LONDON, Aug 10 (Reuters) - If sky-high inflation is indeed
rolling over as central banks get tough and recession looms, an
already horrible year for investors in inflation-protected
securities could get worse.
Markets are on tenterhooks again ahead of the critical U.S.
consumer price inflation reading for July due later on
And many suspect forecasts for a retreat of 40-year high
inflation from above 9% will underscore the 'peak inflation'
narrative that has re-surfaced since mid-year and buoyed all
markets by stoking hopes of 'peak rates' on the horizon.
The drop in energy, food, metals and shipping prices through
July and into August has only encouraged that belief. Brent
crude, wheat and copper futures as well as
the Baltic Freight dry shipping prices are all back to
pre-Ukraine war levels.
And the icing on the cake has been a remarkable decline in
U.S. household and market gauges of long-term inflation
expectations toward the 2% targets aimed at by the Federal
Reserve and other central banks.
The supposition is easing supply-side strains flagged by the
commodity price recoil will combine with the demand hit from
oncoming recessions in the United States and Europe to puncture
inflation rates and allow the central banks to ease off the
If that played out, could it call time on the scramble for
inflation-protected bonds that's defined much of the
Mutual fund data captured by Bank of America shows four
consecutive weeks of outflows from these so-called 'linker'
Matthew Hornbach's macro markets team at Morgan Stanley
showed this week that it has already been a lousy year for
linkers even though inflation across the major economies has
continually surprised to the upside all year.
In a note describing linkers as "total return stinkers" this
year, they tease out the reasons they didn't perform just when
the fundamental inflation picture seemed to play right into
Caught in the slipstream of the first-half wipeout in most
all stocks and bonds, total returns on U.S. Treasury
inflation-protected securities are down 5% so far this year and
the global index equivalent is down a whopping 14% - wiping out
nearly all their post-pandemic gains.
The main factor has been their relatively long duration -
the interest rate sensitivity of underlying bond prices tied to
long maturities. As a result, they got whacked along with
regular bonds by rising interest rates, higher real yields and
the policy push to stamp on inflation at last - even though it
has mostly exceeded prior forecasts.
As Hornbach points out, linkers perform best when inflation
exceeds what's already priced but when real yields also remain
low - as they did in 2021 - and reflect policy settings likely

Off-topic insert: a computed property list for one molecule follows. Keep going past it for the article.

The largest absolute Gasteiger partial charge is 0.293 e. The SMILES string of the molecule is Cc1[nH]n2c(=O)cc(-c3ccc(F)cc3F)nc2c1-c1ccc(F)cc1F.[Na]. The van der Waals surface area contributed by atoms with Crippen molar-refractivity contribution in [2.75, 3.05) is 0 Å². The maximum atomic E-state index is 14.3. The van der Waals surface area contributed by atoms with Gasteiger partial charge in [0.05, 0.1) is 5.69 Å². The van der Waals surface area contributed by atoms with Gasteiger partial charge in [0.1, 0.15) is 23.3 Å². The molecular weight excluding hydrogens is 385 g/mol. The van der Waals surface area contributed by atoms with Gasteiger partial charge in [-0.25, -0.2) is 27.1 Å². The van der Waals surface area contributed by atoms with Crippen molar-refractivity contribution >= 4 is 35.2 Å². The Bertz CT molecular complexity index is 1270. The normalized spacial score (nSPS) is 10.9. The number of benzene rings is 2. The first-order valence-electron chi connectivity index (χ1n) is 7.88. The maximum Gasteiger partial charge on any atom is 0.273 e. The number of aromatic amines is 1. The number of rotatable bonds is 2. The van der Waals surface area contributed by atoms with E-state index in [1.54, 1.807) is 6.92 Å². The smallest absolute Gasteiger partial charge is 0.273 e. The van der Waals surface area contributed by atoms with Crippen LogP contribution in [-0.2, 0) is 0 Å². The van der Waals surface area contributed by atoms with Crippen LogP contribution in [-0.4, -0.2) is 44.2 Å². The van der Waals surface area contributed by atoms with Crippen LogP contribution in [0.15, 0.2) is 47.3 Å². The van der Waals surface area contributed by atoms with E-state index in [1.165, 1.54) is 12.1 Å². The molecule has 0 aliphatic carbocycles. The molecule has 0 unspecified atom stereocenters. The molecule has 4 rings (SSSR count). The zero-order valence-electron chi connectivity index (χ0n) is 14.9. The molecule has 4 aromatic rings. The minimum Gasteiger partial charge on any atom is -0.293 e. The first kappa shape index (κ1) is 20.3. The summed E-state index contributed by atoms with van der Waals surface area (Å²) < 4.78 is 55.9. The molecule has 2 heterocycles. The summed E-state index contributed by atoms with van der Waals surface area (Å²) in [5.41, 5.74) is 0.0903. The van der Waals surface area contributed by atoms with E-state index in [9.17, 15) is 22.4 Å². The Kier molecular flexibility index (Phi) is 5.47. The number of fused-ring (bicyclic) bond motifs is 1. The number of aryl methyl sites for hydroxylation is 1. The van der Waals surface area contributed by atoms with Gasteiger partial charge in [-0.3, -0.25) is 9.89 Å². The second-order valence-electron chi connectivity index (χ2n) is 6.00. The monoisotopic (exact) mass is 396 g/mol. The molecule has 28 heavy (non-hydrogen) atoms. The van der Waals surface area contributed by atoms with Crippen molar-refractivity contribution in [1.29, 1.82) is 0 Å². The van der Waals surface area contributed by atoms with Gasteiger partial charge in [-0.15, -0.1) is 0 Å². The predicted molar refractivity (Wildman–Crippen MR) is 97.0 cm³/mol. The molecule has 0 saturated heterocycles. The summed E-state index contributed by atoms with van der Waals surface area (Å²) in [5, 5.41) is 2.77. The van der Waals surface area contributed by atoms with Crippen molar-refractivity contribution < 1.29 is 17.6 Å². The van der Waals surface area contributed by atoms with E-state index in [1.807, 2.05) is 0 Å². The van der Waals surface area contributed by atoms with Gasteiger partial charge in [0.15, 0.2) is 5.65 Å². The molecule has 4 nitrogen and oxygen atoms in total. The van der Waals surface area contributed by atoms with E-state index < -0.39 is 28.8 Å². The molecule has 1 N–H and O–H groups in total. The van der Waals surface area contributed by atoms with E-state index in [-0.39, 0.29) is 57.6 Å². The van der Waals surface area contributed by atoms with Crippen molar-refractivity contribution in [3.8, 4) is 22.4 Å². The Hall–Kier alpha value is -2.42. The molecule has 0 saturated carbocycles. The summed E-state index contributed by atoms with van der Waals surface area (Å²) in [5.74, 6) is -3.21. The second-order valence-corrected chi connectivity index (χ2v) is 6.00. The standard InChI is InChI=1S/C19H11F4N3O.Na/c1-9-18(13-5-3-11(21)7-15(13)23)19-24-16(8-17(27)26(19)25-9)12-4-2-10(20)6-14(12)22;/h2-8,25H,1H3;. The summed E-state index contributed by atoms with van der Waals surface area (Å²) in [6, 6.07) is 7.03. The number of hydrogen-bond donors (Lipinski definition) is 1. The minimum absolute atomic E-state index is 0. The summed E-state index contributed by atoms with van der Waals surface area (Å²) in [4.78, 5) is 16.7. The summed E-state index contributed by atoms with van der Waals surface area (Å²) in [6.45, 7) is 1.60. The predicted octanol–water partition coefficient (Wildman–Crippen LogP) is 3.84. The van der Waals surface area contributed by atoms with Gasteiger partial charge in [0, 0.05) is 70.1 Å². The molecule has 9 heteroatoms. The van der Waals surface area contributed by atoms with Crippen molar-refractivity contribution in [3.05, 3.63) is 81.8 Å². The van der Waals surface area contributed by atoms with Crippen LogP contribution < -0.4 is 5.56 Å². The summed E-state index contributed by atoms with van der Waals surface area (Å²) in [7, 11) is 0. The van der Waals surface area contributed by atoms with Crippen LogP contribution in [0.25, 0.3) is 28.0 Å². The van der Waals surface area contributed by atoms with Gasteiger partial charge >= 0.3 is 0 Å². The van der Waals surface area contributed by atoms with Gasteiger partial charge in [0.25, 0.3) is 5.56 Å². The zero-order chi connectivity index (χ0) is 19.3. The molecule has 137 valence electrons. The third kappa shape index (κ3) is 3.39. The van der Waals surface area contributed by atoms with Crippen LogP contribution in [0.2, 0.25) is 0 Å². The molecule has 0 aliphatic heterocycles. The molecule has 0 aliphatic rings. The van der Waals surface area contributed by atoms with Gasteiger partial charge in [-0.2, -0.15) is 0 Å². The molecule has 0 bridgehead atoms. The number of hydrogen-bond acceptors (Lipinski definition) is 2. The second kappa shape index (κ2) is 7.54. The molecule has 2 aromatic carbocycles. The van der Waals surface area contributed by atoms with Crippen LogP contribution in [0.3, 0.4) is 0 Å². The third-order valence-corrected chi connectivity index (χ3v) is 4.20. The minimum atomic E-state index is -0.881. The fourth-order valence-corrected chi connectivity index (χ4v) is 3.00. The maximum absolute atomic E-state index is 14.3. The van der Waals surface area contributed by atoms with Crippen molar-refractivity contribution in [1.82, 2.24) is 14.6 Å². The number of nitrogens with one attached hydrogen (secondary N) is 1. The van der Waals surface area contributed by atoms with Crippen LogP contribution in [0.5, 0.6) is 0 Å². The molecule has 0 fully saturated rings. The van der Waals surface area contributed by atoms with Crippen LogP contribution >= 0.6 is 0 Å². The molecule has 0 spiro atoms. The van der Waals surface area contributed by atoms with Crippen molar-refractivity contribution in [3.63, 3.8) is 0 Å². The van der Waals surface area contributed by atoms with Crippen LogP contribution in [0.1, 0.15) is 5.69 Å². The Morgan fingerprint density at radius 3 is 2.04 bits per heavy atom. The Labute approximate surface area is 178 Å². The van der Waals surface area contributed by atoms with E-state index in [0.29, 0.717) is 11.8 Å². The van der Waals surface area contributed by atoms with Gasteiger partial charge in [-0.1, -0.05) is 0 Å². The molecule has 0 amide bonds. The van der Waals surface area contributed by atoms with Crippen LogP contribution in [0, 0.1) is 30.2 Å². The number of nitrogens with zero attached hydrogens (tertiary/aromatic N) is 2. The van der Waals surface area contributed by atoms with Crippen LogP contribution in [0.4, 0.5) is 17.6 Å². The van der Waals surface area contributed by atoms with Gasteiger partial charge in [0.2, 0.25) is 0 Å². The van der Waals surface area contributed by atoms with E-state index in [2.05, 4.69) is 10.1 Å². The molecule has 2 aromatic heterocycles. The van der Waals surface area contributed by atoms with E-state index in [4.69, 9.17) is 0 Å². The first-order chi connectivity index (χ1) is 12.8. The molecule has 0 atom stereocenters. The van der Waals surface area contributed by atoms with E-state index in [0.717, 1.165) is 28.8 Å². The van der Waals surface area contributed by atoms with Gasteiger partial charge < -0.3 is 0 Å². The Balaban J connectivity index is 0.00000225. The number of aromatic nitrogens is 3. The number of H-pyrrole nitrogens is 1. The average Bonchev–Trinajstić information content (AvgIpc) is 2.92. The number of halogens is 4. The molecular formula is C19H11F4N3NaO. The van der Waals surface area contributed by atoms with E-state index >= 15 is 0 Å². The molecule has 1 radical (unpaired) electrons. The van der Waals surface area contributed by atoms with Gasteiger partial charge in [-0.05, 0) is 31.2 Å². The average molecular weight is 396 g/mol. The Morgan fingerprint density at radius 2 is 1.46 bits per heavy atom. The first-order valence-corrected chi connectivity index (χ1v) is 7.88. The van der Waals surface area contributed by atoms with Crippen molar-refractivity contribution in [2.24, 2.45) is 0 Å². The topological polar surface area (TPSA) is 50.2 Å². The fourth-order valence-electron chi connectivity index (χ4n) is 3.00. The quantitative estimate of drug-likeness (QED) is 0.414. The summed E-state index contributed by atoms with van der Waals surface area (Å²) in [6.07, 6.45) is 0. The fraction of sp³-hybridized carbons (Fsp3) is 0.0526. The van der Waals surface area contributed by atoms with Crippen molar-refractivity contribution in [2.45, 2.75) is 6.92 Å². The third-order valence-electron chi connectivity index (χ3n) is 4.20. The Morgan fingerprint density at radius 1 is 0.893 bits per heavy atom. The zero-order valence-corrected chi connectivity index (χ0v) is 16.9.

to allow inflation to accelerate.
But there are also less price-sensitive investors who simply
opt for 'safe' inflation protection over potentially larger
losses on underlying bonds. For them, the basic rule of thumb is
linkers will outperform when there's a rise in breakeven rates -
or the yield gap between nominal and inflation-protected bonds
seen as a proxy for market inflation expectations.
But even as headline U.S. CPI inflation has surprised by
climbing more than two percentage points this year to more than
9%, the 10-year U.S. inflation breakevens are basically
unchanged from January at less than 2.5%.
Commodity prices - especially in this acutely energy and
food supply crisis - have instead proven a much better gauge of
where breakevens and inflation expectations are going than
incoming headline inflation surprises themselves, it seems.
"The best hedge for higher inflation in this cycle the one
that generated the highest, unlevered total returns hasn't
been inflation-linked bonds, but a basket of commodities," the
Morgan Stanley team wrote, adding food and energy's combined
contribution of about a third to headline CPI inflation rate
this year was more than at any point since 1974.
At this point the argument, like so much else in world
markets right now, all gets a little circular again. In essence,
the more resolute central bankers are in fighting inflation, the
less you want to be in linkers.
Hornbach and Co say that for all that energy and food led
the inflation spike, core inflation rates are now high and
rising too. If recession does not follow quickly, then high core
rates may ultimately seal the fate of linkers by goading central
banks to guide toward even higher peak rates than priced.
Others just think the markets have simply got the inflation
outlook all wrong.
Jean Boivin, Head of BlackRock Investment Institute and
former Bank of Canada deputy governor, told Reuters Global
Markets Forum on Tuesday that inflation protection remained
"Market pricing of inflation is not in line with our views,
so (there are) opportunities in inflation-linked bonds."
The author is editor-at-large for finance and markets at Reuters
News. Any views expressed here are his own
(by Mike Dolan, Twitter: @reutersMikeD; Editing by Emelia